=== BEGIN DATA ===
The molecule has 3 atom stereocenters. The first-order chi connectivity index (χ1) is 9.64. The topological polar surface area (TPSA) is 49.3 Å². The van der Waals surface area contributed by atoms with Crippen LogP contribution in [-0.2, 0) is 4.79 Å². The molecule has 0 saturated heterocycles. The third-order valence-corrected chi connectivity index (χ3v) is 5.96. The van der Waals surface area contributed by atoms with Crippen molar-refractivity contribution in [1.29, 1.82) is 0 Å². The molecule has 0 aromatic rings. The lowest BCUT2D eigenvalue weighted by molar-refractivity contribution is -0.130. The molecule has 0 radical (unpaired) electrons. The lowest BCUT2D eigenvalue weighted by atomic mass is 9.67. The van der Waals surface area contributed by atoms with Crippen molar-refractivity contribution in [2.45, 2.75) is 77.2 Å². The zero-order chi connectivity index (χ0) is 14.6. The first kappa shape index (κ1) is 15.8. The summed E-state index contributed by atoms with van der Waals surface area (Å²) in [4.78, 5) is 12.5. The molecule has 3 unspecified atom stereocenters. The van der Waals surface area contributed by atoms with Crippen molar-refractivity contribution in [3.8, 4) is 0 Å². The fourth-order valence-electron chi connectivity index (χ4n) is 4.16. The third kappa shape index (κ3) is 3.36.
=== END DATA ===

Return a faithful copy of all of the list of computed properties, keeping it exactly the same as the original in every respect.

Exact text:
The molecule has 3 atom stereocenters. The first-order chi connectivity index (χ1) is 9.64. The topological polar surface area (TPSA) is 49.3 Å². The van der Waals surface area contributed by atoms with Crippen LogP contribution in [-0.2, 0) is 4.79 Å². The molecule has 0 saturated heterocycles. The third-order valence-corrected chi connectivity index (χ3v) is 5.96. The van der Waals surface area contributed by atoms with Crippen molar-refractivity contribution in [1.29, 1.82) is 0 Å². The molecule has 0 aromatic rings. The lowest BCUT2D eigenvalue weighted by molar-refractivity contribution is -0.130. The molecule has 0 radical (unpaired) electrons. The lowest BCUT2D eigenvalue weighted by atomic mass is 9.67. The van der Waals surface area contributed by atoms with Crippen molar-refractivity contribution in [2.45, 2.75) is 77.2 Å². The zero-order chi connectivity index (χ0) is 14.6. The first kappa shape index (κ1) is 15.8. The summed E-state index contributed by atoms with van der Waals surface area (Å²) in [4.78, 5) is 12.5. The molecule has 3 unspecified atom stereocenters. The van der Waals surface area contributed by atoms with Crippen molar-refractivity contribution in [3.8, 4) is 0 Å². The fourth-order valence-electron chi connectivity index (χ4n) is 4.16. The third kappa shape index (κ3) is 3.36.